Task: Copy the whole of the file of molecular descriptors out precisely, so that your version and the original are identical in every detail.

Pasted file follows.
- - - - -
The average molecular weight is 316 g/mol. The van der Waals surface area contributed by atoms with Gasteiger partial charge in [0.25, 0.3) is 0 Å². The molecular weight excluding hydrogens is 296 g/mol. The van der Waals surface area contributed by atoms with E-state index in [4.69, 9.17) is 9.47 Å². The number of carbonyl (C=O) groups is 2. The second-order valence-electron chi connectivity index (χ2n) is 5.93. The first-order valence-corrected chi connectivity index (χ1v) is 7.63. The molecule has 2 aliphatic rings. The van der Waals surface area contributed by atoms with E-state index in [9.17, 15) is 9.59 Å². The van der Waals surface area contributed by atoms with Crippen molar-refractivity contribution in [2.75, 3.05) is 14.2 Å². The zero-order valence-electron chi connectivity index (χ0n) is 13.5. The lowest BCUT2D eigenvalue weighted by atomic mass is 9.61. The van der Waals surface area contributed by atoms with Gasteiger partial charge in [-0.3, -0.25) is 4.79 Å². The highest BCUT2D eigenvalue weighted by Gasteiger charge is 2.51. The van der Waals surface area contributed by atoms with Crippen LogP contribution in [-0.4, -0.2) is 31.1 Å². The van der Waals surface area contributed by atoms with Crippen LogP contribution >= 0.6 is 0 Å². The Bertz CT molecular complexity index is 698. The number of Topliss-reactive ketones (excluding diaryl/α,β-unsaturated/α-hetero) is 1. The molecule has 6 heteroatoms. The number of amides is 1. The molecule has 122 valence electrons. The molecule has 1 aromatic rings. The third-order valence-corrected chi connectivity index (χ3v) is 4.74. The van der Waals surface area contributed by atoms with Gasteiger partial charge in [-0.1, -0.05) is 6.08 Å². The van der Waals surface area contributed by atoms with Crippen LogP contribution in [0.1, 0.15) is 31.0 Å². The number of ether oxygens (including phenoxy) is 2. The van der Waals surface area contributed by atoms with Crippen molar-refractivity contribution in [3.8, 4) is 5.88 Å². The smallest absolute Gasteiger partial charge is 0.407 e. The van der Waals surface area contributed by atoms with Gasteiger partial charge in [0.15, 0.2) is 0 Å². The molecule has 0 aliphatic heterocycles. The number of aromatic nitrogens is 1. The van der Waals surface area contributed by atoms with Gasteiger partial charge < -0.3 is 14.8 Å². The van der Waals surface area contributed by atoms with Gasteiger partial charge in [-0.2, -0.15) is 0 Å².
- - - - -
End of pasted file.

The average molecular weight is 316 g/mol. The van der Waals surface area contributed by atoms with Gasteiger partial charge in [0.25, 0.3) is 0 Å². The molecular weight excluding hydrogens is 296 g/mol. The van der Waals surface area contributed by atoms with E-state index in [4.69, 9.17) is 9.47 Å². The number of carbonyl (C=O) groups is 2. The second-order valence-electron chi connectivity index (χ2n) is 5.93. The first-order valence-corrected chi connectivity index (χ1v) is 7.63. The molecule has 2 aliphatic rings. The van der Waals surface area contributed by atoms with E-state index in [9.17, 15) is 9.59 Å². The van der Waals surface area contributed by atoms with Crippen molar-refractivity contribution in [2.75, 3.05) is 14.2 Å². The zero-order valence-electron chi connectivity index (χ0n) is 13.5. The lowest BCUT2D eigenvalue weighted by atomic mass is 9.61. The van der Waals surface area contributed by atoms with Gasteiger partial charge in [-0.3, -0.25) is 4.79 Å². The highest BCUT2D eigenvalue weighted by Gasteiger charge is 2.51. The van der Waals surface area contributed by atoms with Crippen LogP contribution in [-0.4, -0.2) is 31.1 Å². The van der Waals surface area contributed by atoms with Crippen LogP contribution >= 0.6 is 0 Å². The Bertz CT molecular complexity index is 698. The number of Topliss-reactive ketones (excluding diaryl/α,β-unsaturated/α-hetero) is 1. The molecule has 6 heteroatoms. The number of amides is 1. The molecule has 122 valence electrons. The molecule has 1 aromatic rings. The third-order valence-corrected chi connectivity index (χ3v) is 4.74. The van der Waals surface area contributed by atoms with Gasteiger partial charge in [-0.1, -0.05) is 6.08 Å². The van der Waals surface area contributed by atoms with Crippen LogP contribution in [0.1, 0.15) is 31.0 Å². The number of ether oxygens (including phenoxy) is 2. The van der Waals surface area contributed by atoms with Crippen molar-refractivity contribution in [3.8, 4) is 5.88 Å². The smallest absolute Gasteiger partial charge is 0.407 e. The van der Waals surface area contributed by atoms with Gasteiger partial charge in [0.15, 0.2) is 0 Å². The molecule has 0 aliphatic heterocycles. The number of aromatic nitrogens is 1. The van der Waals surface area contributed by atoms with Gasteiger partial charge < -0.3 is 14.8 Å². The van der Waals surface area contributed by atoms with Gasteiger partial charge in [-0.2, -0.15) is 0 Å².